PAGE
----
Are Dyslexia Advocates Misunderstood?
I don’t know if it is because it’s the end of the year and I am a little on the burnt out side or what, but I am a little sensitive right now. So, when I received the following reply to a blog post (For Those with Dyslexia, Whole Language is Not a Strategy) I felt compelled to respond. I thought I would share it because I know the poster is not the only one who thinks I should tone it down; however, I don’t think my tone is particularly ‘up.’ But I did think it was important to share what the education community may think about what we (I) do as an advocate/s.
From Anonymous (She included her name, but I will keep it anonymous here.)
Dear Dr. Sandman-Hurley,
I just want to encourage you to be gracious to our teachers. This same teacher all on the same day may have tried to not only find “parent-friendly” (i.e., for those who are not educated in the field of education) helps for the parent whose child has dyslexia, but also for a parent whose child has autism, and a parent whose child has mild-hearing loss, and a parent whose child has ADHD (under OHI minor), and the parent whose child has mild TBI…the list could go one… in addition to keeping up with the state or district test prep or testing requirements, gathering materials for lessons, monitoring behavior issues, monitoring recess or lunch, attending a grade-level meeting during the planning period, as well as teach lessons for the day…all the while trying to maintain his/her composure when dealing a with a sick family member or other personal issues. This is the case even in a “district that knows better.”
To this teacher’s defense, please remember that universities that have been accredited to license teachers with the mild-moderate license train teachers on all 13 federally identified special education categories not just SLD, which includes conditions such as perceptual disabilities, brain injury, minimal brain dysfunction, dyslexia, and developmental aphasia (dyslexia is just 1 of 5 sub-disabilities listed in this 1 federally identified category). And, in regard to universities, it might be advantageous to remind your followers that universities are accredited through SPAs (and IDA is not one of them) and CAEP. Not all SPAs isolate dyslexia, even though some state agencies do. Keep in mind that, unless the IS in the school is a LLT or has Wilson, Orton-Gillingham, or other training specific to dyslexia, it’s truly unreasonable to expect teachers to be experts in all 13 categories and all their respective sub-disabilities. So, the “parent-friendly” Good Reader resource this teacher sent home DOES have several evidence based approaches for students with SLD – a category on which this teacher was most likely trained.
My intent is not to minimize dyslexia (or any disability), but as a fellow teammate in the field of education, I want to graciously and kindly encourage you to be a part of the solution and more positively convey your perspectives…and to do what you can to uplift and edify our public school teachers in public forums.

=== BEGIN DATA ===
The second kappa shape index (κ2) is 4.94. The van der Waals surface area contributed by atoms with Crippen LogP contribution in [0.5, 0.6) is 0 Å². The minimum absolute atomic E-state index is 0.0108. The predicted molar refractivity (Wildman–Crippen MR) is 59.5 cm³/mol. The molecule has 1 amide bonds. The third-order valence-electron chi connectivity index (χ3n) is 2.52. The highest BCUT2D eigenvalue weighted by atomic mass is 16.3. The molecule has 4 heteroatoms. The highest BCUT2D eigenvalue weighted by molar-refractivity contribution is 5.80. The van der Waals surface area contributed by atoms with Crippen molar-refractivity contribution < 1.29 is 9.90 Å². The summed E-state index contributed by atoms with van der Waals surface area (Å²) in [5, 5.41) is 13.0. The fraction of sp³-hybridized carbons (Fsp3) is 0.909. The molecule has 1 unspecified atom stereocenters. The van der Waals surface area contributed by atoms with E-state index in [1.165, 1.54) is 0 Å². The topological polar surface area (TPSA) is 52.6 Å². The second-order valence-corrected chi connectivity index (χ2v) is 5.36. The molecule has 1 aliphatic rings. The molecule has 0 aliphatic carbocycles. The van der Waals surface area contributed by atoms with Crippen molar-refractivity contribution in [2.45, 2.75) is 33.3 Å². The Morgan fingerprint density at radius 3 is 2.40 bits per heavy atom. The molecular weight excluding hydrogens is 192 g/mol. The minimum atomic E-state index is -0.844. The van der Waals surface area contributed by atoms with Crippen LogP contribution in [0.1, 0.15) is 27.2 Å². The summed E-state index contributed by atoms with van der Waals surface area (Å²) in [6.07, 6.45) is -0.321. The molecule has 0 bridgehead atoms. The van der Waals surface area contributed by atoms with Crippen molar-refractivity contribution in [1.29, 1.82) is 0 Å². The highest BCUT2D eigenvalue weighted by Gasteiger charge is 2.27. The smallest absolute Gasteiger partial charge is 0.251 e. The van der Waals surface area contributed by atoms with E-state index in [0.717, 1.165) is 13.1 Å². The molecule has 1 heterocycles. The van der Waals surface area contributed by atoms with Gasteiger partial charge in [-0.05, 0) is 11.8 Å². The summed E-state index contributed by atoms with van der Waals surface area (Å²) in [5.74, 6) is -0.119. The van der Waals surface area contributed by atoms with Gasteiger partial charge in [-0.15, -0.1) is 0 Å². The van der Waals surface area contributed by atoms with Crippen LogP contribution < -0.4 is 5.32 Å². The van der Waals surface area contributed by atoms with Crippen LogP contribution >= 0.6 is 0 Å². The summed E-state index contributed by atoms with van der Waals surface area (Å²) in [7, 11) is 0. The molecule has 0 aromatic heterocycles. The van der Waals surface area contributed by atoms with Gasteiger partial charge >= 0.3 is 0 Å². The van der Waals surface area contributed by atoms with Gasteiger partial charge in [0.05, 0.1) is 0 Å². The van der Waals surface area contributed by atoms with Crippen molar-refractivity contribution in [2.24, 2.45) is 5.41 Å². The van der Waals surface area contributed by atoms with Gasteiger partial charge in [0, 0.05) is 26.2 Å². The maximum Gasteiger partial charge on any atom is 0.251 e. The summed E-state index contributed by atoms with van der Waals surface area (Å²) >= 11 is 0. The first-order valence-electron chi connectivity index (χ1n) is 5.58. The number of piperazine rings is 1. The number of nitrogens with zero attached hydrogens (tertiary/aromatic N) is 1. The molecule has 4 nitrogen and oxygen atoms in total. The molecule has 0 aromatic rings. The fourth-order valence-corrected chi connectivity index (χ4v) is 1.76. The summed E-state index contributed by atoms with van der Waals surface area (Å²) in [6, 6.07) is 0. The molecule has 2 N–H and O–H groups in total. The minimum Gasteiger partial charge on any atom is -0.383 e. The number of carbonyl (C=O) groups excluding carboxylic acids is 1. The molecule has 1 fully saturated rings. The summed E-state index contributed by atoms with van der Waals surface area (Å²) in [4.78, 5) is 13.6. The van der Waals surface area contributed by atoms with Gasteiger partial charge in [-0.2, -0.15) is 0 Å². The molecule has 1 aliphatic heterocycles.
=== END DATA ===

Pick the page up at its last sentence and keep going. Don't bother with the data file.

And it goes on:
Thank for you reaching out to me and thoughtfully expressing your concerns. I am going to assume your post was in response to the blog I posted about Reading Recovery. I totally agree that I should be gracious with teachers and I appreciate the tough position they are put with little to no training about dyslexia, yet they are expected to understand how to help everyone. Before I go on, you should know that almost all of our staff at DTI are teachers, my mother-in-law was a special education teacher for 30 years and Tracy’s husband is a fifth grade teacher. In fact, many of our clients’ parents are teachers. So, we get it, we really, really get it. That is why you would be hard-pressed to find an article that I wrote where I derided or blamed a teacher You won’t even find evidence of this in one IEP that I have attended. In fact, I teach teachers at the graduate level, so I know that the universities are failing them. If there is blame to be had, the universities should shoulder it for being irresponsible and not acknowledging the research that could help 20 % of the population. Now compare that to the 2% of the population that autism affects, yet there is tremendous training there.
The specific blog post you responded to was in response to a large school district, which I have worked with for a long time, sending a parent reading recovery strategies after an official diagnosis of dyslexia was presented to them. This is a district that knows better, but did not respond better. Additionally, nowhere in this article did I attack or be ‘ungracious’ to a teacher. I was dissecting the absurdity of the strategies for a student with dyslexia. The resource that was sent home is not an appropriate remediation for a child with dyslexia, and it is my job as an advocate, to make sure that child is not wasting his precious time when the appropriate remediation has been identified. The teacher does not have to be an expert, but the school district does have to provide the appropriate remediation either at school or outside of school.
As far as being part of the solution and being uplifting, we provide training to teachers every single day and they thank us profusely because someone finally explained to them what dyslexia really is and how to help. On the flip side, I am part of solution for parents who are hitting brick walls in IEPs every single day. My tone may not resonate with everyone, but that is okay with me, because for those who it does resonate with, I am here to help whether you are a teacher or a parent. Additionally, we will be presenting at the International Literacy Conference (ILA), to teachers, in July and I am pretty sure they will walk away knowing that I believe in them and their motivation to help these kids. After all, my own son is in the ‘district that knows better’, so I must have some confidence in them, right?